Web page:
They say that crime doesn't pay, but "Crime Does Not Pay" sure did. Now, thanks to publisher Dark Horse, we can see what made the comic book so successful -- and notorious.

"Crime Does Not Pay" began in 1942 at small Lev Gleason publications. It was co-edited by Bob Wood and Charles Biro, who contributed stories and art, as well. It was the first "true crime" comic book, purporting to relate actual crimes committed by actual criminals, occasionally famous ones such as Charles "Lucky" Luciano and "Baby Face" Nelson. Of course, reality often took a back seat to fiction when the story called for it, or out of sheer sloppiness. It was a comic book, not a history book.

But fiction or not, "Crime Does Not Pay" sold like gangbusters, with reports of 1 million to 4 million copies a month at its peak, even with dozens of imitators on the stands. The secret was its sheer luridness: Covers showed bullets flying, brains exploding, faces pushed into burning stoves. Given the title, there was always a coda at the end explaining how the criminal was killed or imprisoned, but nobody was fooled that this was a Sunday school lesson, given how the preceding pages would glorify the criminal's short, fast life full of sex, violence and money.

The gusto with which Biro and Wood delivered the goods made "Crime" a target for censors, and it was a favorite example of such notables as Fredric Wertham, author of the anti-comics screed "Seduction of the Innocent." The outrage against comic books like "Crime" culminated in 1954 with the infamous Comics Code, which nearly killed the industry and definitely put a bullet through the "true crime" genre. Within a year, "Crime Does Not Pay" and others like it were out of business.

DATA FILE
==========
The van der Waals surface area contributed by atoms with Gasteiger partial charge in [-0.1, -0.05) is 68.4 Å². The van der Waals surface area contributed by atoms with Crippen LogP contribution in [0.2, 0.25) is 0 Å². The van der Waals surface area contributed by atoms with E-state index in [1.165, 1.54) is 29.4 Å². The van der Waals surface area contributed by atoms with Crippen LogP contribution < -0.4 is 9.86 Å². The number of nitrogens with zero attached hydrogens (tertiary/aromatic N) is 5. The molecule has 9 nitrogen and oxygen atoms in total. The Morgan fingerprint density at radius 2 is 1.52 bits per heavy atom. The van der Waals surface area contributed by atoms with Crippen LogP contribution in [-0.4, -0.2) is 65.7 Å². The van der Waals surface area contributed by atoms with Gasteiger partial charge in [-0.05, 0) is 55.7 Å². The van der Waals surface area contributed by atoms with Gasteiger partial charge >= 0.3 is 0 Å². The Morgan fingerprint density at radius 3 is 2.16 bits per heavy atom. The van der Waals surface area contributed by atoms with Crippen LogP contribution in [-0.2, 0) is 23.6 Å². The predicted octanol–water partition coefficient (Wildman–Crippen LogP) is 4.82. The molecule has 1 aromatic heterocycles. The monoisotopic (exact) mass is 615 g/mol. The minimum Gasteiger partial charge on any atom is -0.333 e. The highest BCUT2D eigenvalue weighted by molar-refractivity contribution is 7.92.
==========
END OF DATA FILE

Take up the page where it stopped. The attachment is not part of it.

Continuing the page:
In a strange coda, co-editor Wood murdered his girlfriend in a style reminiscent of a "Crime Does Not Pay" story. (He bludgeoned her to death with a clothes iron in a hotel room during a long drinking binge.) After serving time, Wood was murdered, probably over gambling debts.

Which, in a roundabout way, brings us to "Blackjacked and Pistol-Whipped: A Crime Does Not Pay Primer" (Dark Horse, $20). The cover depicts Wood's horrific act of violence. The interior contains an introduction by "100 Bullets" writer Brian Azzarello; a lengthy foreword by comics publisher, historian and editor Denis Kitchen, and 24 representative stories from "Crime Does Not Pay" at its most lurid.

The stories are utterly absent any redeeming value, which is probably why they're so incredibly entertaining. They are the guiltiest of guilty pleasures.